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Predictive Maintenance

Predictive Maintenance with AI

Industrial equipment is typically serviced on a fixed schedule, irrespective of actual operating condition, resulting in wasted labor and risk of unexpected and undiagnosed equipment failures. Once instrumented with sensors and networked with each other, devices can be monitored, analyzed, and modeled for improved performance and service. An industry leader in the space, GE enables manufacturers to create “Digital Twins”, or physics-based virtual models of large-scale machinery, on their industrial cloud platform, Predix.

“Twinning” a piece of equipment allows human operators to constantly monitor performance data and generate predictive analytics. According to Marc-Thomas Schmidt, Chief Architect of Predix, nearly 650,000 twins are currently deployed and range widely in complexity. Complex twins like those of gas turbines interpret data from hundreds of sensors, understand failure conditions, track anomalies, and can be used to regulate production based on real-time demand.

predix digital twins wind turbin

Even relatively simple twins yield clear business benefits. Schindler, an elevator manufacturer, makes the bulk of their revenue on servicing costs, not asset sales. Operating a crew of service engineers on a fixed schedule is an inefficient use of labor. Instrumenting elevators with simple sensors and twinning them with Digital Twins enables Schindler to send service on a need basis rather than a time basis.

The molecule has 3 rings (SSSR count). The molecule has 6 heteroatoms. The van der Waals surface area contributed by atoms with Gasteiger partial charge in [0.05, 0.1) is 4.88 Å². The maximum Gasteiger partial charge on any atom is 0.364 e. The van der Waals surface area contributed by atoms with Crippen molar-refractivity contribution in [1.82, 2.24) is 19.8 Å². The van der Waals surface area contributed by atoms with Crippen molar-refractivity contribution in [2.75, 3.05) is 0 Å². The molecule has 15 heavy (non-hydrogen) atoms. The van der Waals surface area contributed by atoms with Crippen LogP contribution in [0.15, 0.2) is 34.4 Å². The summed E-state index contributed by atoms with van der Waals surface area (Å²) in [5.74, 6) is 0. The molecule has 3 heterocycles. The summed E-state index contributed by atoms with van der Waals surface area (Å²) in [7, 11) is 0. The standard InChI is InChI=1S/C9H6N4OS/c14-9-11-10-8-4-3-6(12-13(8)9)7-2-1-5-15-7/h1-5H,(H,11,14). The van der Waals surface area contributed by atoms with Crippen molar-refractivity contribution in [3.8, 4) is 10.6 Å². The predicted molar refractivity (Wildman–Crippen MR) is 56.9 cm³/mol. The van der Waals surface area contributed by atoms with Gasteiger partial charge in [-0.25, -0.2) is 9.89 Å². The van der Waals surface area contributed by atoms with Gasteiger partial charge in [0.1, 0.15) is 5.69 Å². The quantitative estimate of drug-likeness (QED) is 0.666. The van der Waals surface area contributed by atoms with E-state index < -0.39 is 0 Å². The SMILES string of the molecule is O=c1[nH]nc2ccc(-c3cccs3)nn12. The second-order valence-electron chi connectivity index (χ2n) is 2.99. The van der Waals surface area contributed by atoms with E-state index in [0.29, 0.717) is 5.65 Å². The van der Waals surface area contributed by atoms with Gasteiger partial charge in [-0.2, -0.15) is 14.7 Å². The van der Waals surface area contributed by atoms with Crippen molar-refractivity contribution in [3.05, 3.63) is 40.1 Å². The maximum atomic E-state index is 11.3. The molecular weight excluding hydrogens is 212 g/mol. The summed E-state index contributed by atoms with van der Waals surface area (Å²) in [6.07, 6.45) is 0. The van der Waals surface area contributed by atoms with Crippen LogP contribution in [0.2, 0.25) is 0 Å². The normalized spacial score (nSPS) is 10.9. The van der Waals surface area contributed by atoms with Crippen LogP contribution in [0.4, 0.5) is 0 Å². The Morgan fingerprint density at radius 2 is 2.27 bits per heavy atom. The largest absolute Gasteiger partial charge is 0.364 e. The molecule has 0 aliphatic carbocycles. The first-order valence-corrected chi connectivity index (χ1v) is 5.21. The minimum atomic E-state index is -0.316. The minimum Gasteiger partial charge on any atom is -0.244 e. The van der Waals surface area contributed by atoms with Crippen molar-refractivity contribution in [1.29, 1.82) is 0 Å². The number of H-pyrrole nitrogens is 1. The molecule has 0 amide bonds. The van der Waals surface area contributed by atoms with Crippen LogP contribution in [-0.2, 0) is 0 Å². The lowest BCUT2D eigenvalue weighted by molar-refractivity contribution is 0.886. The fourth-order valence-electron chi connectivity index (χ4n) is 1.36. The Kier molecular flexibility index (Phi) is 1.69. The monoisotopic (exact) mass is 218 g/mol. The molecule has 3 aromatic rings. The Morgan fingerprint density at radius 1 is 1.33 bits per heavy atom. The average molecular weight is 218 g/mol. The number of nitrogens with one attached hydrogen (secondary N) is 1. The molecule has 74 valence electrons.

Instrumentation and digitization is not entirely straightforward in manufacturing, as we’ve previously shown. Schmidt explains: “Instrumentation is hardest when equipment is very remote. On offshore drilling platforms, for example, the biggest challenge is getting the data back to a place where it can be analyzed.”

Automated Quality Control

Faster feedback loops enable factories to tackle unplanned downtimes, low yield (% of units that pass quality control), and low productivity (time it takes to make a product). “Issues with low yield are most acute around high complexity products – like a laptop where there are a ton of various systems that need to come together perfectly for the product to work,” explains Plethora founder Nick Pinkston.

Pinkston also points out that productivity often trades off against yield. The faster a manufacturer pushes a process, the more likely they’ll hit errors and low quality output. “Better monitoring and adaptive control can allow you to increase the productivity of a single machine, and likewise better overall system monitoring and planning can allow the overall system to produce more product on the same numbers of machines.”

Rather than rely on humans for in-process inspection and quality control, a task that’s increasingly more challenging due to exploding product variety, companies like leverage cameras powered by computer vision algorithms to triage defects immediately and identify root causes of failure. Performing anomaly detection on hundreds of units in seconds, rather than hours, enables manufacturers to identify and resolve production failures before expensive delays pile up.